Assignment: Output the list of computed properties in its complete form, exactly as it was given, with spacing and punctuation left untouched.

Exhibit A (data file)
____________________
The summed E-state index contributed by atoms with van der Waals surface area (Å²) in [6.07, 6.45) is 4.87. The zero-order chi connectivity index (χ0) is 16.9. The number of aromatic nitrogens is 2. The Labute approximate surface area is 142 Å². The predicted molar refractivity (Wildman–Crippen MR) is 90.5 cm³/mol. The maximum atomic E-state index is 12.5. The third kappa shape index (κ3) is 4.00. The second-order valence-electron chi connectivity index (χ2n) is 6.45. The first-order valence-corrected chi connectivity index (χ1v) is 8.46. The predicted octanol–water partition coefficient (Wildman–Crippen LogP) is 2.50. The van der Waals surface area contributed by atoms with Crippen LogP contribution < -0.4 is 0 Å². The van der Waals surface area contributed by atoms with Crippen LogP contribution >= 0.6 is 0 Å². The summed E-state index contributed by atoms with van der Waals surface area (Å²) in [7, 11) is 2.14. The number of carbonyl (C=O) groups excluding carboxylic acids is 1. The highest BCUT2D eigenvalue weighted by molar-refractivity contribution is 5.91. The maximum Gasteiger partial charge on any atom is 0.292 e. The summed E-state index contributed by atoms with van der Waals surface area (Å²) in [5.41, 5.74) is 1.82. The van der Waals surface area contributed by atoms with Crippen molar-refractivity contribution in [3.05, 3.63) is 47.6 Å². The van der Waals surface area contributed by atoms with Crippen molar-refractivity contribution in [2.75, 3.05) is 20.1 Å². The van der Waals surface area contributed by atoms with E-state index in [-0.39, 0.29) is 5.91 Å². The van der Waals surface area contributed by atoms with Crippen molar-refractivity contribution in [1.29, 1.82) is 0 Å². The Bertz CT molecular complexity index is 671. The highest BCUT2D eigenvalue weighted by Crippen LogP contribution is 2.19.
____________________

The summed E-state index contributed by atoms with van der Waals surface area (Å²) in [6.07, 6.45) is 4.87. The zero-order chi connectivity index (χ0) is 16.9. The number of aromatic nitrogens is 2. The Labute approximate surface area is 142 Å². The predicted molar refractivity (Wildman–Crippen MR) is 90.5 cm³/mol. The maximum atomic E-state index is 12.5. The third kappa shape index (κ3) is 4.00. The second-order valence-electron chi connectivity index (χ2n) is 6.45. The first-order valence-corrected chi connectivity index (χ1v) is 8.46. The predicted octanol–water partition coefficient (Wildman–Crippen LogP) is 2.50. The van der Waals surface area contributed by atoms with Crippen LogP contribution < -0.4 is 0 Å². The van der Waals surface area contributed by atoms with Crippen LogP contribution >= 0.6 is 0 Å². The summed E-state index contributed by atoms with van der Waals surface area (Å²) in [7, 11) is 2.14. The number of carbonyl (C=O) groups excluding carboxylic acids is 1. The highest BCUT2D eigenvalue weighted by molar-refractivity contribution is 5.91. The maximum Gasteiger partial charge on any atom is 0.292 e. The summed E-state index contributed by atoms with van der Waals surface area (Å²) in [5.41, 5.74) is 1.82. The van der Waals surface area contributed by atoms with Crippen molar-refractivity contribution in [3.05, 3.63) is 47.6 Å². The van der Waals surface area contributed by atoms with Crippen molar-refractivity contribution in [2.75, 3.05) is 20.1 Å². The van der Waals surface area contributed by atoms with E-state index in [-0.39, 0.29) is 5.91 Å². The van der Waals surface area contributed by atoms with Crippen molar-refractivity contribution in [1.29, 1.82) is 0 Å². The Bertz CT molecular complexity index is 671. The highest BCUT2D eigenvalue weighted by Crippen LogP contribution is 2.19.